Let’s start from an example. What’s the expect result of the following simple code?

// Example One
String lower = "Simple Smiles!";
String upper = "SIMPLE SMILES!";

int lowerHashCode = lower.toUpperCase().hashCode();
int upperHashCode = upper.toUpperCase().hashCode();
boolean isEqual = (lowerHashCode == upperHashCode);

System.out.println("The hash codes of the two case-insensitive " +
    "strings are the same: " + isEqual);

What’s the value of “isEqual” variable, “true” or “false”? If you try to compiler and run the above code, I believe, 99.9999 times out of 100, the value of “isEqual” is “true”. What’s the chance for the remaining 0.0001?

OK, let’s run one more example. Copy/past the following code, and run it.

// Example Two

// To illustrate the unexpected behaviors of case-insensitive strings
import java.util.Locale;

public class InsensitiveCases {

    public static void main(String[] args) throws Exception {
        String lower = "Simple Smiles!";
        String upper = "SIMPLE SMILES!";

        for (Locale locale : Locale.getAvailableLocales()) {
            // reset the default locale
            System.out.println("In locale: " + locale);

            // check this local
            System.out.println("\tcomparing in lower case\n\t\t" +
                intuitiveCompare(lower.toLowerCase(), upper.toLowerCase()));
            System.out.println("\tcomparing in upper case\n\t\t" +
                intuitiveCompare(lower.toUpperCase(), upper.toUpperCase()));
            System.out.println("\thashcoding in lower case\n\t\t" +
                intuitiveHashCode(lower.toUpperCase(), upper.toUpperCase()));
            System.out.println("\thashcoding in upper case\n\t\t" +
                intuitiveHashCode(lower.toUpperCase(), upper.toUpperCase()));


    private static String intuitiveCompare(String lower, String upper) {
        int diff = lower.compareTo(upper);
        if (diff == 0) {
            return "lower == upper";
        } else if (diff > 0) {
            return "lower > upper";

        return "lower < upper";

    private static String intuitiveHashCode(String lower, String upper) {
        int lowerCode = lower.hashCode();
        int upperCode = upper.hashCode();
        if (lowerCode == upperCode) {
            return "lower hash code == upper hash code ";

        return "lower hash code != upper hash code ";

You may find the record from the log:

In locale: tr_TR
        comparing in lower case
                lower < upper
        comparing in upper case
                lower > upper
        hashcoding in lower case
                lower hash code != upper hash code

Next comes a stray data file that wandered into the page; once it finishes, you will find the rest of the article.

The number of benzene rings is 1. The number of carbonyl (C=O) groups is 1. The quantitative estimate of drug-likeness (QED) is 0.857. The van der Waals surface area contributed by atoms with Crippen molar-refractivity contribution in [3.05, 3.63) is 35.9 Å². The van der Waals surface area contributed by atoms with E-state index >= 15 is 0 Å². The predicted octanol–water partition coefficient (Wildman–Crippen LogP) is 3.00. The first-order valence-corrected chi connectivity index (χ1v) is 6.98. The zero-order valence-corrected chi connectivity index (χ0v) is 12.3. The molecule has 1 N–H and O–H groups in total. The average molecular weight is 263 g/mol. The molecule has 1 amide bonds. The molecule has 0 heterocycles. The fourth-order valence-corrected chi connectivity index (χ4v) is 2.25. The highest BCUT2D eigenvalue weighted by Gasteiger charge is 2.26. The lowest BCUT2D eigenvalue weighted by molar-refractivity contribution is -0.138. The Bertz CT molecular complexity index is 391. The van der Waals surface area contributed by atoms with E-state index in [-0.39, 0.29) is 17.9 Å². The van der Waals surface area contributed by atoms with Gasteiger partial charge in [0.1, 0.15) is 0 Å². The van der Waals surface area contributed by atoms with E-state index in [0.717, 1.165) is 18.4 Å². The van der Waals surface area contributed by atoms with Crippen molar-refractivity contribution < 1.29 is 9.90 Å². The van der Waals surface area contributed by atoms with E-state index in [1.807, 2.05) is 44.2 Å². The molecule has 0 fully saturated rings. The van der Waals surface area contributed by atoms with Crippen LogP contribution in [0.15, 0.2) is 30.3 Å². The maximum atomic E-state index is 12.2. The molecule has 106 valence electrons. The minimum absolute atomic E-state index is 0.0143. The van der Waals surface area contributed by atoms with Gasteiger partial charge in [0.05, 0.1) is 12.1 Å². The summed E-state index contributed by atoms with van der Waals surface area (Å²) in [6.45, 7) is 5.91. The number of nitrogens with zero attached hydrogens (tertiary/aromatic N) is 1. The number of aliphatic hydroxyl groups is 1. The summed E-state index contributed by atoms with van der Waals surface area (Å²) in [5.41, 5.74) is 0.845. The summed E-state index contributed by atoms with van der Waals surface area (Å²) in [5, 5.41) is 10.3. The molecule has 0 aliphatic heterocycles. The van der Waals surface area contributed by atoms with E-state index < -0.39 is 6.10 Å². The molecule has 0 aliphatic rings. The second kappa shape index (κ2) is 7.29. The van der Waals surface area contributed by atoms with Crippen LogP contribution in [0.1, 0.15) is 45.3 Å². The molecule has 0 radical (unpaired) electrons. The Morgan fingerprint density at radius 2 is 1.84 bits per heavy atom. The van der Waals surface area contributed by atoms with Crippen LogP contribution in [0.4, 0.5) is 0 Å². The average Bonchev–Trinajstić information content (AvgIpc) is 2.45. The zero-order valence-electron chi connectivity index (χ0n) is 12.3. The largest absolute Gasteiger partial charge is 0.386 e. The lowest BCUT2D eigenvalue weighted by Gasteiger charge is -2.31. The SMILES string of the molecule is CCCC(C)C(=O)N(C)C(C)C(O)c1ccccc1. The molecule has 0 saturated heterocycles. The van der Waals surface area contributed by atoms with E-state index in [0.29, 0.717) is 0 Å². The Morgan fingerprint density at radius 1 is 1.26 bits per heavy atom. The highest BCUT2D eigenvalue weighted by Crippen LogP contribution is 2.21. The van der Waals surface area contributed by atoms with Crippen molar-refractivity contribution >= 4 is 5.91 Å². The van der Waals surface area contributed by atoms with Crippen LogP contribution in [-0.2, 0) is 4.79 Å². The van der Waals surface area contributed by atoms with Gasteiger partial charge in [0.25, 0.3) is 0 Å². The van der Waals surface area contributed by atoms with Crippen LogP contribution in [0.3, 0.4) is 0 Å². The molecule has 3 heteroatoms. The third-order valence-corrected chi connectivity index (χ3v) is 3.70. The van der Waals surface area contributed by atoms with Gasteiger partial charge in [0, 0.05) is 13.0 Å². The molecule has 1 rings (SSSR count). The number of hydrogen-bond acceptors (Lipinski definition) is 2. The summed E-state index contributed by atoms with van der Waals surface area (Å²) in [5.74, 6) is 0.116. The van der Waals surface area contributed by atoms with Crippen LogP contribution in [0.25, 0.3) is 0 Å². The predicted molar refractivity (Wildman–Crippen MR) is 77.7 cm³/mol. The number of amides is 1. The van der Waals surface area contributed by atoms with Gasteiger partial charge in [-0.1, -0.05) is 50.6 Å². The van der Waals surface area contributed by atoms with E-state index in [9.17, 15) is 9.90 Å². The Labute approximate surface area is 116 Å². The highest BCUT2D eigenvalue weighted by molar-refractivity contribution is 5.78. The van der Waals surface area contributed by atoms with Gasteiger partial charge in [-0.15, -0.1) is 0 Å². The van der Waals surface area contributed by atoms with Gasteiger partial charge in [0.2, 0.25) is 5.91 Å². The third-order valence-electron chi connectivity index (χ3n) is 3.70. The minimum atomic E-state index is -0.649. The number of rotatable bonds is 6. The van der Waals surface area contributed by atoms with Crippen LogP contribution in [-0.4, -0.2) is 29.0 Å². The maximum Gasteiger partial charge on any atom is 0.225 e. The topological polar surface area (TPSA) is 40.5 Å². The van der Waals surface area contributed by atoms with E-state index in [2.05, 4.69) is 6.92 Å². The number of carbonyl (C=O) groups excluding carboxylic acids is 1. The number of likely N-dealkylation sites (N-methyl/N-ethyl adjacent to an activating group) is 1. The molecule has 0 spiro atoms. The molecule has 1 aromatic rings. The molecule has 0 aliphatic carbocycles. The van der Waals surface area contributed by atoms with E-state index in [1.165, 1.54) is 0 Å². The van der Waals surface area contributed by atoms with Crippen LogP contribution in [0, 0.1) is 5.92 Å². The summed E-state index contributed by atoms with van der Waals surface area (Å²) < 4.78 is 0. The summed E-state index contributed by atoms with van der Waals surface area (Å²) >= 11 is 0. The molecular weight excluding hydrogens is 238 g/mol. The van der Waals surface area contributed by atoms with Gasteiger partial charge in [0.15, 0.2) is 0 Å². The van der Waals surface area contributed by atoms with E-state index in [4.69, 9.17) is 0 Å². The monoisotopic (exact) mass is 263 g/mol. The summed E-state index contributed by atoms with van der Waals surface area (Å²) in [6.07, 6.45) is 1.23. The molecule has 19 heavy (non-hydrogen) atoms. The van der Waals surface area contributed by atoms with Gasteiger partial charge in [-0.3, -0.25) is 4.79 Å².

hashcoding in upper case
                lower hash code != upper hash code

It’s interesting that, in locale tr_TR, if we convert the strings into lower case, “Simple Smiles!” < “SIMPLE SMILES!”; while we convert the strings into upper case, the result is completely different, “Simple Smiles!” > “SIMPLE SMILES!”. Of course, the hash code cannot be equal any more. What’s wrong with it? We can get the answer from the spec of String.toUpperCase() or String.toLowerCase().

Note: This method is locale sensitive, and may produce unexpected
    results if used for strings that are intended to be interpreted
    locale independently. Examples are programming language identifiers,
    protocol keys, and HTML tags. For instance, "title".toUpperCase()
    in a Turkish locale returns "T\u0130TLE", where '\u0130' is the
    LATIN CAPITAL LETTER I WITH DOT ABOVE character. To obtain correct
    results for locale insensitive strings, use toUpperCase(Locale.ENGLISH). 

It’s an important note to operate on case-insensitive strings. However, it’s not easy to pay enough attention to this note in practice. So we may be find the following code here and there:

// Example Three
public int hashCode() {
    return theStringObject.toUpperCase().hashCode();


// Example Four


// Example Five

From the above note, we know that we cannot expect the above three example always work correctly. To avoid the unexpected behaviors, pay attention to the above note, especially, “To obtain correct results for locale insensitive strings, use toUpperCase(Locale.ENGLISH).” Let’s try revise the above three examples:

// Example Three: Revised
public int hashCode() {
    return theStringObject.toUpperCase(Locale.ENGLISH).hashCode();


// Example Four: Revised


// Example Five: Revised

If your program runs into strange behaviors, and you happen to find the String.toUpperCase() or String.toLowerCase() calls in your code, you may think about the trap and above note.

Good luck!